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With the focus on greenwashing, the asset managers, who have grappled with new disclosure obligations under the EU’s disclosure framework since March, have a lot more to come in 2022. Although compliance with the most granular product disclosure obligations will not hit until the beginning of 2023, other reports are required in 2022, including the beginning of mandatory UK TCFD reporting for large asset managers.
2022 will be a year of consultations and significant engagement with legislators and regulators across the EU and UK. Both the EU and UK have made certain “quick fix” amendments to their MiFID regimes to improve efficiencies in order to support post-Covid market recovery. In the EU an extensive review of MiFID II/MiFIR is coming to a close, with the European Commission putting forward its proposed legislative changes in November 2021. In the UK, HM Treasury is expected to put forward legislation to make wholesale markets regulation more efficient. On CSDR, significant concern around the introduction of the mandatory buy-in regime remains the key outstanding issue as we reach the end of 2021.
Although the EU IFR/IFD have applied since June 2021, some Member States are yet to implement the directive, and various technical standards and guidelines are yet to enter into force. In the UK, firms are hurtling towards 1 January 2022, when the new prudential regime for investment firms (IFPR) starts to apply. The year 2022 will see firms in the EU and UK finalising implementation and, importantly, taking stock and making adjustments in line with emerging market practice and commentary from regulators. Several key regulatory publications are also to come.
The legislation surroundings PRIIPs has proven to be one of the more contentious pieces of financial regulation in recent times. The core objective of the regime is to enable consumers to make informed investment decisions through an increase in the transparency and comparability of different packaged retail investment and insurance products. The UK and the EU have both recently proposed changes to their own PRIIPs regimes to address these concerns, and a key focus in the coming months will be on how the UK and EU are going to develop and diverge the rules in this area, both in the short term and in the longer term.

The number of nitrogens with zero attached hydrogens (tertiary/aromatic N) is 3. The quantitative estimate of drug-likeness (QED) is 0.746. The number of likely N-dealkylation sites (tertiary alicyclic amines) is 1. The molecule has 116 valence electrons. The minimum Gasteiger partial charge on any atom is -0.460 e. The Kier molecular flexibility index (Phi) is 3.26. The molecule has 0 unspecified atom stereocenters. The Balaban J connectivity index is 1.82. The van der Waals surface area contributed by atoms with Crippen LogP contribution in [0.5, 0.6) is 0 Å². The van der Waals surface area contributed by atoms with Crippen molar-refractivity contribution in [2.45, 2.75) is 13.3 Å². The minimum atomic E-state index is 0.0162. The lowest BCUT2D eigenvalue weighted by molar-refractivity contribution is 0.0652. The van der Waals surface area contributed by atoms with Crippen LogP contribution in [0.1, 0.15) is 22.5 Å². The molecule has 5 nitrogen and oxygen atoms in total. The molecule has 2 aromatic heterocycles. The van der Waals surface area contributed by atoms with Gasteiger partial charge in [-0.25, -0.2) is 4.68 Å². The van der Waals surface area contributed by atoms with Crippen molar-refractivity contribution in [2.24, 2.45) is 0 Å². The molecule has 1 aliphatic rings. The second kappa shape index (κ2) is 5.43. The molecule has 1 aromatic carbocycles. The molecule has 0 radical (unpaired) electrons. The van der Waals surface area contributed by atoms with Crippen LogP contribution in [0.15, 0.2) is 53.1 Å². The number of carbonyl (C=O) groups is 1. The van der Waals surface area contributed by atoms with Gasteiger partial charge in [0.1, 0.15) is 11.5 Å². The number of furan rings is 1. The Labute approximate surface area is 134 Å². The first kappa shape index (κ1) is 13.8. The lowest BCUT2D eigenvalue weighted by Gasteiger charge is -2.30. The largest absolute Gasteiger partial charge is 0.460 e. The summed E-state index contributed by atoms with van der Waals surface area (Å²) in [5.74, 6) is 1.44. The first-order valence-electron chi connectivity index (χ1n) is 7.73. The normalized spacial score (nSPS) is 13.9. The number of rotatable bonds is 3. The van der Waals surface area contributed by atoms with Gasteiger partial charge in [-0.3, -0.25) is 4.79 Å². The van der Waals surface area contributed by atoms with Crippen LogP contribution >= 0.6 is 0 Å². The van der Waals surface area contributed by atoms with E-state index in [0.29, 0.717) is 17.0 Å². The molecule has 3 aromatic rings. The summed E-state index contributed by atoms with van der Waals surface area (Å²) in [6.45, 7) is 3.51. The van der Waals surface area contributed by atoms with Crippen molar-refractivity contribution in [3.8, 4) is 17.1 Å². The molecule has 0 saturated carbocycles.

The EU Commission has recently adopted proposals to amend AIFMD, the UCITS Directive and the European Long-term Investment Funds (“ELTIF”) Regulation. We expect to see negotiation between the European Parliament and the Council of the final legislative text over the coming months.
The UK Government has launched reviews of several areas of financial regulation. In 2022 the policy outcomes of this work will take shape. In many areas the UK is looking to international standards as its lodestar rather than EU rules.
The issue of liquidity in open-ended funds has risen up the FCA’s agenda in recent years. The potential harm to result from mismatches between fund redemption terms and underlying asset liquidity has been brought to public attention most notably by the high profile case of LF Woodford Equity Income Fund. A number of recent initiatives demonstrate that the issue is also being considered at a pan-European level.
The recent ESMA consultation shines a light on the future of the EU Short Selling Regulation and progress is anticipated in 2022 in the form of ESMA recommendations for the European Commission to consider.
New rules set to build firms’ resilience to operational disruption will take effect from 31 March 2022. In-scope asset managers have until then to put together their self-assessment documents showing how they comply with the new regime.
The FCA remains committed to identifying and tackling instances of consumer harm, rooting out systemic risk within the industry and securing remediation where things go wrong. Breaches of firms’ obligations to treat customers fairly set out in Principle 6 remain a common feature of enforcement action. The FCA wants to set higher standards for the industry and to see greater levels of consumer protection in place.
The FCA continues to develop its thinking around how best to improve conduct and culture within financial services. This is becoming a common feature of supervisory discussions, with the FCA increasingly demanding metrics and evidence from firms that they are meeting the regulators objectives.
The UK Government aspires to exercise greater autonomy in AML regulation post-Brexit. The year 2022 could still see the first significant divergences between UK and EU AML regulations – increasing compliance burden on asset managers with multi-jurisdictional footprints.